Twitter Matchup: @BishopJakes vs. @KatyPerry

Bottom line: I don't think Jack Dorsey (@jack) realized it at the time, but Twitter was made for the church. That may sound crazy to you, but read the following article by the New York Times and you may understand where I'm coming from: Christian Leaders Are Powerhouses on Twitter. Also, just watch Twitter explode on any given Sunday, as church members tweet, retweet and mention their favorite Pastors and Christian leaders. I'm a big fan of social media, but this article by the NYT solidified its importance especially in the church world. Not only are Christian leaders and speakers some of the most retweeted personas on the social network, but Twitter itself is seeking to add more members to its service by encouraging and training churches and Pastors to use Twitter effectively.

“We had looked at different groups, like C.E.O.’s and high-level executives, thinking, oh, do we need to spend more time with them? ...And then this religion thing popped up.”

The article references two example tweets, one from Katy Perry, a huge music artist with over 20 million followers, and the other from Bishop T.D. Jakes with approximately 460,000 followers.



The tweet from Bishop Jakes received 2,490 retweets, while Katy Perry received 2,491. Percentage wise .5% RT'd @BishopJakes and only .09% RT'd @KatyPerry; if it were a matchup, @BishopJakes wins. So what does that mean for you as a Pastor or church leader? It means people care what's said about God and the church. What's even more important is that people want to share the message of Christ's love more than ever before.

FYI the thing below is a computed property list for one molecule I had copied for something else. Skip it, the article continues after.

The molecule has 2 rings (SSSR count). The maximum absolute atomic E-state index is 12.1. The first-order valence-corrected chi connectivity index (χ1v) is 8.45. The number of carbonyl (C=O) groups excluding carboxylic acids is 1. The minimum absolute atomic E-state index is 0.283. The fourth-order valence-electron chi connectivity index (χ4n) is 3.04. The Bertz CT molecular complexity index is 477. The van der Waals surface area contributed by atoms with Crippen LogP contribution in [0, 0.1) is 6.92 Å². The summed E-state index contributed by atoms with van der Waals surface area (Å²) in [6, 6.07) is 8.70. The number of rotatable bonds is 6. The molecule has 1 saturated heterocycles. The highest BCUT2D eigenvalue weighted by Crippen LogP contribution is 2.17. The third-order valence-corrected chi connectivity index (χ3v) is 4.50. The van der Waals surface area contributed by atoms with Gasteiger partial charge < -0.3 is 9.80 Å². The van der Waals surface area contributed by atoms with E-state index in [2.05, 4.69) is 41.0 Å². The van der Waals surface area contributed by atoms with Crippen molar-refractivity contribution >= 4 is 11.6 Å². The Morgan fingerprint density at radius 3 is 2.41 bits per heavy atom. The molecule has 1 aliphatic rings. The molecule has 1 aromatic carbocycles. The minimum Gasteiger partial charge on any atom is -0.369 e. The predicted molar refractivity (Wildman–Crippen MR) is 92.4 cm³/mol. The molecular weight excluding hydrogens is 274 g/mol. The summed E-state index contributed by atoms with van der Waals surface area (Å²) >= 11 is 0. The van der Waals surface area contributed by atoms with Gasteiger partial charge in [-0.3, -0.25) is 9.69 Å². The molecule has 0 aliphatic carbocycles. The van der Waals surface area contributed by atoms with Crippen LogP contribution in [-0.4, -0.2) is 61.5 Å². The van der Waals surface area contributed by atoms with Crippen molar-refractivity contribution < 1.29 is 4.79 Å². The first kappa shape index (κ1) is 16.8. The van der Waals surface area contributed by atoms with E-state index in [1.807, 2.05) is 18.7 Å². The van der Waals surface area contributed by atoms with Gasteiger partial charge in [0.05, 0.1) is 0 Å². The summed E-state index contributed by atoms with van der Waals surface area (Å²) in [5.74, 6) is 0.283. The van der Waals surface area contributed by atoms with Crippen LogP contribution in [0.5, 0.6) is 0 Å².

There are several "success" stories in the article about small churches and businesses creating huge growth largely in part to Twitter. And it's honestly not that difficult. Don't be vague or standoffish on Twitter. And don't think 100% of what you tweet needs to contain church-y or religious material. Be personal sometimes and share your life with people.

As I've said before, engagement is the #1 benefit of Twitter, so let people know you ate at Outback the other night: it creates connection. Tweet photos of your family having a good time or share a struggle you're currently having. Obviously don't be completely transparent or open on such a large scale, but developing trust between you and your followers makes it exponentially more effective when you share the message of Christ to someone who also knows you struggle like they do.

Also, in response to Jon Acuff's quote in the article:

“There’s no precedent,” he added. “We can’t go, ‘Here’s how C. S. Lewis handled Twitter.’ ”

I think C.S. Lewis would have killed it on Twitter, and he would have loved it.